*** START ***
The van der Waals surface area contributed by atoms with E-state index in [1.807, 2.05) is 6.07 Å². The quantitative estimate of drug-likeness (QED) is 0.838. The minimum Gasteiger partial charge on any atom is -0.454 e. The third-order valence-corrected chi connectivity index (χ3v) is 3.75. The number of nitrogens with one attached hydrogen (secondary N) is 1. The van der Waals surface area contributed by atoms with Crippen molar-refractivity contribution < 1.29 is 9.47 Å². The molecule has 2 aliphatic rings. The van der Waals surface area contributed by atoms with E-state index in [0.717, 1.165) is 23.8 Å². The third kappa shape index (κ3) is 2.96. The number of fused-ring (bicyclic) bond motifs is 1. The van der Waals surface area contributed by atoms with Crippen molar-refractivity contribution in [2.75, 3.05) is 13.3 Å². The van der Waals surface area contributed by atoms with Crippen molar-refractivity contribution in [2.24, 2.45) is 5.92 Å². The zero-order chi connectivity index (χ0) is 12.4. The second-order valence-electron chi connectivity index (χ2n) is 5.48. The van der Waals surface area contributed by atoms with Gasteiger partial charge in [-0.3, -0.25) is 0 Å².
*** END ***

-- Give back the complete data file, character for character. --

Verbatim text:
The van der Waals surface area contributed by atoms with E-state index in [1.807, 2.05) is 6.07 Å². The quantitative estimate of drug-likeness (QED) is 0.838. The minimum Gasteiger partial charge on any atom is -0.454 e. The third-order valence-corrected chi connectivity index (χ3v) is 3.75. The number of nitrogens with one attached hydrogen (secondary N) is 1. The van der Waals surface area contributed by atoms with Crippen molar-refractivity contribution < 1.29 is 9.47 Å². The molecule has 2 aliphatic rings. The van der Waals surface area contributed by atoms with E-state index in [0.717, 1.165) is 23.8 Å². The third kappa shape index (κ3) is 2.96. The number of fused-ring (bicyclic) bond motifs is 1. The van der Waals surface area contributed by atoms with Crippen molar-refractivity contribution in [2.75, 3.05) is 13.3 Å². The van der Waals surface area contributed by atoms with Crippen molar-refractivity contribution in [2.24, 2.45) is 5.92 Å². The zero-order chi connectivity index (χ0) is 12.4. The second-order valence-electron chi connectivity index (χ2n) is 5.48. The van der Waals surface area contributed by atoms with Gasteiger partial charge in [-0.3, -0.25) is 0 Å².